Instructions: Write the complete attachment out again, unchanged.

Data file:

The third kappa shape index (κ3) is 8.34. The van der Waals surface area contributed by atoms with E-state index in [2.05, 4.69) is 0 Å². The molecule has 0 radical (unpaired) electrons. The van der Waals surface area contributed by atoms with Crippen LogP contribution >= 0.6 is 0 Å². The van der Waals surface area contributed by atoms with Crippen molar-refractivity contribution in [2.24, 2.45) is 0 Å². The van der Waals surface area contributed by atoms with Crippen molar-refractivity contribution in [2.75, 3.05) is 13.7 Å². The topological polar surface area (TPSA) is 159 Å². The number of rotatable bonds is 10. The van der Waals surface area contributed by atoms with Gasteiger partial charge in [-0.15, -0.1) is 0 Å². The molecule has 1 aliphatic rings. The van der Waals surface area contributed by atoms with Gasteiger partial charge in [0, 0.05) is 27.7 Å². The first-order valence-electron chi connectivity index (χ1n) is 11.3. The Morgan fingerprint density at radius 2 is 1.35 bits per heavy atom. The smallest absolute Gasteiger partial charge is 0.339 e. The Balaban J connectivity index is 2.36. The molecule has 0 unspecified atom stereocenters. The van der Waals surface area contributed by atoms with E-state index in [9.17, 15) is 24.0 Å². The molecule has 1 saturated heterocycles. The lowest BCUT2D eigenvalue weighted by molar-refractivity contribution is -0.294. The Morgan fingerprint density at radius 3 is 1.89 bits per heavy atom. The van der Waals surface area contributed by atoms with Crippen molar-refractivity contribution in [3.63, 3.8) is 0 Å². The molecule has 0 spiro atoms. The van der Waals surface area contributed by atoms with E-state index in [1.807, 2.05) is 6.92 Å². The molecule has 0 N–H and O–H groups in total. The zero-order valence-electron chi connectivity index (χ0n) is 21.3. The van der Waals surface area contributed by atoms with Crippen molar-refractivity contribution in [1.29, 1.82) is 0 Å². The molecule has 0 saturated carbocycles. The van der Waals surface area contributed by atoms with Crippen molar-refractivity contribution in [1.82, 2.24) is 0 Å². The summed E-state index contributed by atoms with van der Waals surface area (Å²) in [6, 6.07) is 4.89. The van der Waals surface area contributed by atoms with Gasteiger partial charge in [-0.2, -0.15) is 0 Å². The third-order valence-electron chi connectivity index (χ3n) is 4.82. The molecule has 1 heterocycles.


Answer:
The third kappa shape index (κ3) is 8.34. The van der Waals surface area contributed by atoms with E-state index in [2.05, 4.69) is 0 Å². The molecule has 0 radical (unpaired) electrons. The van der Waals surface area contributed by atoms with Crippen LogP contribution >= 0.6 is 0 Å². The van der Waals surface area contributed by atoms with Crippen molar-refractivity contribution in [2.24, 2.45) is 0 Å². The van der Waals surface area contributed by atoms with Crippen molar-refractivity contribution in [2.75, 3.05) is 13.7 Å². The topological polar surface area (TPSA) is 159 Å². The number of rotatable bonds is 10. The van der Waals surface area contributed by atoms with Gasteiger partial charge in [-0.15, -0.1) is 0 Å². The molecule has 1 aliphatic rings. The van der Waals surface area contributed by atoms with Gasteiger partial charge in [0, 0.05) is 27.7 Å². The first-order valence-electron chi connectivity index (χ1n) is 11.3. The Morgan fingerprint density at radius 2 is 1.35 bits per heavy atom. The smallest absolute Gasteiger partial charge is 0.339 e. The Balaban J connectivity index is 2.36. The molecule has 0 unspecified atom stereocenters. The van der Waals surface area contributed by atoms with E-state index in [9.17, 15) is 24.0 Å². The molecule has 1 saturated heterocycles. The lowest BCUT2D eigenvalue weighted by molar-refractivity contribution is -0.294. The Morgan fingerprint density at radius 3 is 1.89 bits per heavy atom. The van der Waals surface area contributed by atoms with Crippen molar-refractivity contribution in [3.63, 3.8) is 0 Å². The molecule has 0 spiro atoms. The van der Waals surface area contributed by atoms with E-state index in [1.807, 2.05) is 6.92 Å². The molecule has 0 N–H and O–H groups in total. The zero-order valence-electron chi connectivity index (χ0n) is 21.3. The van der Waals surface area contributed by atoms with Crippen molar-refractivity contribution in [1.29, 1.82) is 0 Å². The molecule has 0 saturated carbocycles. The van der Waals surface area contributed by atoms with Crippen molar-refractivity contribution in [1.82, 2.24) is 0 Å². The summed E-state index contributed by atoms with van der Waals surface area (Å²) in [6, 6.07) is 4.89. The van der Waals surface area contributed by atoms with Gasteiger partial charge in [-0.2, -0.15) is 0 Å². The third-order valence-electron chi connectivity index (χ3n) is 4.82. The molecule has 1 heterocycles.